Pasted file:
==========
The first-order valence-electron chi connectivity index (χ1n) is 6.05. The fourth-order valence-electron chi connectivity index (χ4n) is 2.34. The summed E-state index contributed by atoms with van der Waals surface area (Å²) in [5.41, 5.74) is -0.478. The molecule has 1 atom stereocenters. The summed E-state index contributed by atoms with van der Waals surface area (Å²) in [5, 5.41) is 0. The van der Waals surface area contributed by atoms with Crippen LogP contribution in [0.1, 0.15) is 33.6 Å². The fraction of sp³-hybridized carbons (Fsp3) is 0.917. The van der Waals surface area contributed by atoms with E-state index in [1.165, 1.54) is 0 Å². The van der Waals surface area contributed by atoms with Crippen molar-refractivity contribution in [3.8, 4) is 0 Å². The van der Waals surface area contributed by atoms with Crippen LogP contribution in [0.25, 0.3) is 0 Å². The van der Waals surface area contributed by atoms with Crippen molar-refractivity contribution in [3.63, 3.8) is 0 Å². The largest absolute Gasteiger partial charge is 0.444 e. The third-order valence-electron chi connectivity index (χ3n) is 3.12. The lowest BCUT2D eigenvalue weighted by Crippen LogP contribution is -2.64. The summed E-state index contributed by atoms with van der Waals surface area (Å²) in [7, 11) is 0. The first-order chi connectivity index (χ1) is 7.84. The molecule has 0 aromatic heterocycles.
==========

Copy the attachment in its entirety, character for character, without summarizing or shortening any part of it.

The first-order valence-electron chi connectivity index (χ1n) is 6.05. The fourth-order valence-electron chi connectivity index (χ4n) is 2.34. The summed E-state index contributed by atoms with van der Waals surface area (Å²) in [5.41, 5.74) is -0.478. The molecule has 1 atom stereocenters. The summed E-state index contributed by atoms with van der Waals surface area (Å²) in [5, 5.41) is 0. The van der Waals surface area contributed by atoms with Crippen LogP contribution in [0.1, 0.15) is 33.6 Å². The fraction of sp³-hybridized carbons (Fsp3) is 0.917. The van der Waals surface area contributed by atoms with E-state index in [1.165, 1.54) is 0 Å². The van der Waals surface area contributed by atoms with Crippen molar-refractivity contribution in [3.8, 4) is 0 Å². The van der Waals surface area contributed by atoms with Crippen LogP contribution in [0.25, 0.3) is 0 Å². The van der Waals surface area contributed by atoms with Crippen molar-refractivity contribution in [3.63, 3.8) is 0 Å². The largest absolute Gasteiger partial charge is 0.444 e. The third-order valence-electron chi connectivity index (χ3n) is 3.12. The lowest BCUT2D eigenvalue weighted by Crippen LogP contribution is -2.64. The summed E-state index contributed by atoms with van der Waals surface area (Å²) in [7, 11) is 0. The first-order chi connectivity index (χ1) is 7.84. The molecule has 0 aromatic heterocycles.